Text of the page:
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Discussion Starter · #1 ·
I'm wondering if anyone has any wisdom they can offer me on the best pricing (and marketing) for literary fiction.

It seems that pricing affects different genres in different ways. Literary Fiction readers seem pickier to me... suspicious of low pricing, but I wonder what experiences people have had.

I'm pretty new at the Indie Publishing game.

 
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Literary fiction readers really are not concerned with price like genre readers. Look at the current Amazon bestseller list for literary fiction. The majority of books are $7.99-$12.99. The problem with reaching literary readers is not price. It is finding them. They don't shop like genre readers. Horror, sci fi, romance, fantasy fans...they tend to have active online communities and hunt down books. Literary readers are a lot more conservative. They don't "take chances" based on low price. They rely on third party reviews (not customer reviews on Amazon), media buzz, and word of mouth.

You need to look at more traditional marketing outlets to find these people. Advertising in literary magazines, for example, is a better option than buying banners at a Kindle Cheap Reads site. It costs more, but that is where the literary readers are. If you have an engaging personal story, you might try information releases with a strong human interest angle to send to newspaper "Books" editors. Women read more literary fiction than men, so also consider advertising on womencentric sites like Bellaonline.com (which was very high quality traffic when we first released Foot Ways, which is a literary spec fiction novella).
 

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Yes, Julie, thanks from me for that too.  I think the sales of my lone literary title will be in the double digits regardless of price.  Re advertising in literary magazines...  Julie, any suggestions on that? 
Thanks!
 

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I've seen too many authors go to extremes on this and get nowhere.

Firstly, the price. In my experience, it isn't true that lit fic readers are prepared to pay more than anyone else. They might if you're published by a big prestigious publisher, but not otherwise. An unknown indie author is an unknown indie author.

My first novel is the commercial end of lit fic. It did well at $2.99. Then I dared raise the price by a dollar. Over a few months the sales dropped right down. I put the price back to $2.99 (standard indie author price) and made a promotion effort and US sales went from 2 or 3 a day to over 20 a day.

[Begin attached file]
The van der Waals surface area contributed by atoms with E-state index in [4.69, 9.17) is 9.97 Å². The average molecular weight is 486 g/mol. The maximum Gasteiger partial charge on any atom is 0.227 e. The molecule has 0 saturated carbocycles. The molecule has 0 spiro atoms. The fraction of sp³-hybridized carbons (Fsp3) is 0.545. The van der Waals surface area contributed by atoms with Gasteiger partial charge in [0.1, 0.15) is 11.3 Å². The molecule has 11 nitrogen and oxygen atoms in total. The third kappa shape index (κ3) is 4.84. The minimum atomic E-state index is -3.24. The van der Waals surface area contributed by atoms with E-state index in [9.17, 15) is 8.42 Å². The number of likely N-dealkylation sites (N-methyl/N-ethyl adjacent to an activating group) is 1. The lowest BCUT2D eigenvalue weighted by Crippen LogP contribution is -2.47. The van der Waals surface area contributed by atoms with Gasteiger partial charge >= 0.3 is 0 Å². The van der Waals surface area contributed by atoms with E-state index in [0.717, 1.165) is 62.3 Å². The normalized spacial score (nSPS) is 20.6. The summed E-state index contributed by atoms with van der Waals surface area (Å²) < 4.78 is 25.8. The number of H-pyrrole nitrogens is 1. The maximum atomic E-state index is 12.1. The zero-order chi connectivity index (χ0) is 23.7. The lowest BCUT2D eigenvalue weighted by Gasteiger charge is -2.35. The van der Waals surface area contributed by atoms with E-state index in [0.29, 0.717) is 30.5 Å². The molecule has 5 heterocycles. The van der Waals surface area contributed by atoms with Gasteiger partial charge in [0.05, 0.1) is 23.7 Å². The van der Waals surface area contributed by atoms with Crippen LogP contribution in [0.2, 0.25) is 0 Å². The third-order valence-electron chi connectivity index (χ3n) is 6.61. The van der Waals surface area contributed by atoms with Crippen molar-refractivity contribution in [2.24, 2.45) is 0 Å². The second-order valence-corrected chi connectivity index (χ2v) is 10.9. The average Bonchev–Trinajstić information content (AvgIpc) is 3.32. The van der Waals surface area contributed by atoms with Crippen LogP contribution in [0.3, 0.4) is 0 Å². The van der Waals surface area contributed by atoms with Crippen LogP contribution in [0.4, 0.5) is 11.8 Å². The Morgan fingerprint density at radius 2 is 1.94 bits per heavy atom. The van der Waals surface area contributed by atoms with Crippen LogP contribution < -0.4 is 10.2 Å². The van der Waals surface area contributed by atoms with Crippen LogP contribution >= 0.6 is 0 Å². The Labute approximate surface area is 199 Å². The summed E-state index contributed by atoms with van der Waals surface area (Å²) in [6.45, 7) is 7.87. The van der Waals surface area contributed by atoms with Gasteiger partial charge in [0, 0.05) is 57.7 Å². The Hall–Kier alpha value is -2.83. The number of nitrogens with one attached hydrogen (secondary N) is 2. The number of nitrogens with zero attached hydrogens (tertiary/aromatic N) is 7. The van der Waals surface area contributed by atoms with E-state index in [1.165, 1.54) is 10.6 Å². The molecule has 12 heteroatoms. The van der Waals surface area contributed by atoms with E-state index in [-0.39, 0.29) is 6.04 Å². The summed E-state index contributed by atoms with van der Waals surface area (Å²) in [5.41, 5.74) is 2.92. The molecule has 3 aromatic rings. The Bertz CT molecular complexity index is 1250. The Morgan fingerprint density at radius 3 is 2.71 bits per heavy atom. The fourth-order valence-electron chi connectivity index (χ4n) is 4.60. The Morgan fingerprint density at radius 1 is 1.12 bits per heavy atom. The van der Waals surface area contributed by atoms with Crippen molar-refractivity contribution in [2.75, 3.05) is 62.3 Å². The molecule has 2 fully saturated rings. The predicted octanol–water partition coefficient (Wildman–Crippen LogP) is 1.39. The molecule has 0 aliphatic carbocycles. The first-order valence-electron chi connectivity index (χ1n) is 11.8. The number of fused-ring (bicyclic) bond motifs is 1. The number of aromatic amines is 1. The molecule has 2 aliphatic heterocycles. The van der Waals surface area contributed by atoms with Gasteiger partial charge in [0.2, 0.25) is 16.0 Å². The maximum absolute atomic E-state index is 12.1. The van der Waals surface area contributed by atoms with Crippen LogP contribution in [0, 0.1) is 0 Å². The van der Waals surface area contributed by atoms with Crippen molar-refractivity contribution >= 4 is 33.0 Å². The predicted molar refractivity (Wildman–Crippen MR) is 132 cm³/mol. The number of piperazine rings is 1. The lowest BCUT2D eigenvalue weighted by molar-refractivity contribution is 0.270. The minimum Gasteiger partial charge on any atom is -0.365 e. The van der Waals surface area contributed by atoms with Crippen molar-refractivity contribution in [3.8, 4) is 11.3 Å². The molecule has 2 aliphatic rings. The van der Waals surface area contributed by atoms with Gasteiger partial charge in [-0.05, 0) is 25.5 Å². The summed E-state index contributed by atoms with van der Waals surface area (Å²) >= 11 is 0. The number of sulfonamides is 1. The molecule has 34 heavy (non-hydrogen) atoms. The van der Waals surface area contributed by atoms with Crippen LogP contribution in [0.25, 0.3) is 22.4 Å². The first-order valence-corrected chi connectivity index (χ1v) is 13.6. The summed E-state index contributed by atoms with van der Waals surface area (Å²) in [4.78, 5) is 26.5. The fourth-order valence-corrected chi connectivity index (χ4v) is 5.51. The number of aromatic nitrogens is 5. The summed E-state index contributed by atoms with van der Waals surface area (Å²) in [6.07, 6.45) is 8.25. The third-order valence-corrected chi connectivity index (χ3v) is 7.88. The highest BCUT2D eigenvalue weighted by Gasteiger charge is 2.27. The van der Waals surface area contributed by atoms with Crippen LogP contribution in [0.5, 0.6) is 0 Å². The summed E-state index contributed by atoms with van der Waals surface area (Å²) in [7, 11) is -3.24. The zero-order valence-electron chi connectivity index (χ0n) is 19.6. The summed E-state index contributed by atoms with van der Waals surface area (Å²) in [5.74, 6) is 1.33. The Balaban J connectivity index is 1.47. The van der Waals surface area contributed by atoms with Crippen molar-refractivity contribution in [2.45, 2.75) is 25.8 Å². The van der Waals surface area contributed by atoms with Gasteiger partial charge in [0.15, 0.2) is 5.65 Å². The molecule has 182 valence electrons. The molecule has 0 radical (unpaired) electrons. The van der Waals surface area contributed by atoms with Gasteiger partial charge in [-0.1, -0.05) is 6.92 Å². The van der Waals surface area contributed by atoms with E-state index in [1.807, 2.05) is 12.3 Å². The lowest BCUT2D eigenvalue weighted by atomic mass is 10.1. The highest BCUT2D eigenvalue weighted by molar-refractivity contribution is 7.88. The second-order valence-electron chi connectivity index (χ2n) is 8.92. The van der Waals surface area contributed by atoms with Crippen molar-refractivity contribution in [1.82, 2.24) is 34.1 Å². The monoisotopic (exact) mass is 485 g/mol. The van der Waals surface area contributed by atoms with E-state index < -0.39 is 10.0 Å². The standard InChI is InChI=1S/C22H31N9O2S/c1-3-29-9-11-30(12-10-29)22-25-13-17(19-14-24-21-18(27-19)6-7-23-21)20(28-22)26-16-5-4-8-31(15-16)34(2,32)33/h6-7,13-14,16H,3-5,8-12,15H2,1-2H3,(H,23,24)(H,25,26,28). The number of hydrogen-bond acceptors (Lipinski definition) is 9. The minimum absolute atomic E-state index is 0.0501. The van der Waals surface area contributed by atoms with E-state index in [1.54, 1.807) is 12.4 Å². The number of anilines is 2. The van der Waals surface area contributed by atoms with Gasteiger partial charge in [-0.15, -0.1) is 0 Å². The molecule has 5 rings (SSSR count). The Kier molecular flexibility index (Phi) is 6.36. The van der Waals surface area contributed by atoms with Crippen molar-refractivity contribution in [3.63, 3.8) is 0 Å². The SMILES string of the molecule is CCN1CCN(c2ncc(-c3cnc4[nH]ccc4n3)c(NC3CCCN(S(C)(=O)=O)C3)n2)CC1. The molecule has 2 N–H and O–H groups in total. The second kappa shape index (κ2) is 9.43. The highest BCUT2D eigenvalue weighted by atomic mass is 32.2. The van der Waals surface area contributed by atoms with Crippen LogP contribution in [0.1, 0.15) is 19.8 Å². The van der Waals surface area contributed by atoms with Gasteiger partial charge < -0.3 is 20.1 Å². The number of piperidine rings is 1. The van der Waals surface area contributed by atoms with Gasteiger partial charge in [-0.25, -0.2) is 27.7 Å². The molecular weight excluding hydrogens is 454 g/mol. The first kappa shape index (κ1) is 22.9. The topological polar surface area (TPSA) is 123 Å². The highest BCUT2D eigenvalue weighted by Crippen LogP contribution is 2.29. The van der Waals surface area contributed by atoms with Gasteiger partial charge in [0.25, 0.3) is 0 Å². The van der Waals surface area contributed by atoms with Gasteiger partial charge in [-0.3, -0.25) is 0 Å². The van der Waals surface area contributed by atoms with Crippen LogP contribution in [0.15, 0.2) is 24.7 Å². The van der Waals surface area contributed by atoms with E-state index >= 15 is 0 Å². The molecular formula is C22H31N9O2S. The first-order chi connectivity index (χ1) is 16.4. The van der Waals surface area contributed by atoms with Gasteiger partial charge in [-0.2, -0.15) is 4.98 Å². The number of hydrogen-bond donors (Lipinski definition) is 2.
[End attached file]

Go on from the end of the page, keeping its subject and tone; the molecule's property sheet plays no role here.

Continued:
I know authors who are selling at 99c and a much higher price and most of them aren't doing very well.

Re marketing, my advice would be don't promote it as lit fic. By all means tag it as that along with other things but try and think of other aspects of the book to describe it. In other words, it may be literary but try and think what's commercial (ie enticing) about the plot and the characters and the settings and tell people about that. 
 

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Discussion Starter · #7 ·
Really good advice, Ali. My book is definitely on the precipice between literary and commercial (meaning I think it will appeal to both types of reader) so pushing the enticing bits forward is something I can work on.

I'm interested in the fact that you mentioned that $2.99 is the standard Indie Author price. Do you have any other thoughts on this? Studies?

Also, you said you made a promotion effort. Do you mind me asking what that consisted of?

Thanks so much for all your help.
 
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journeymama said:
I'm interested in the fact that you mentioned that $2.99 is the standard Indie Author price. Do you have any other thoughts on this? Studies?
It's the "standard price" indies have convinced themselves they can sell at. It is more a self fullfilling prophesy. If you start selling at $2.99, and then raise the price, of COURSE you will get fewer sales because you have already conditioned the marketplace that your book is valued at $2.99. So then you go back to $2.99 and start selling again and think that is the "sweet spot" when it fact it is just reinforcing where you started.

The problem with a LOT of indies is they are completely dependent on Amazon for sales. They don't have a marketing plan beyond Amazon. And then they market to...other indies...who have also convinced THEMSELVES that $2.99 is the sweet spot. And then they swap marketing on each others blogs to audiences that have been conditioned to look for $2.99. You see where this is going?

As far as finding magazines, PW.org has a Literary Magazine Database. It is meant for writers looking for places to submit work, but obviously you can also use it to find places that accept advertising. IWWG.org's monthly newsletter always has info on small press periodicals, but you need to be a member of the organization to get it (I am a member and they are truely wonderful people who do good work). And don't forget your local library!
 
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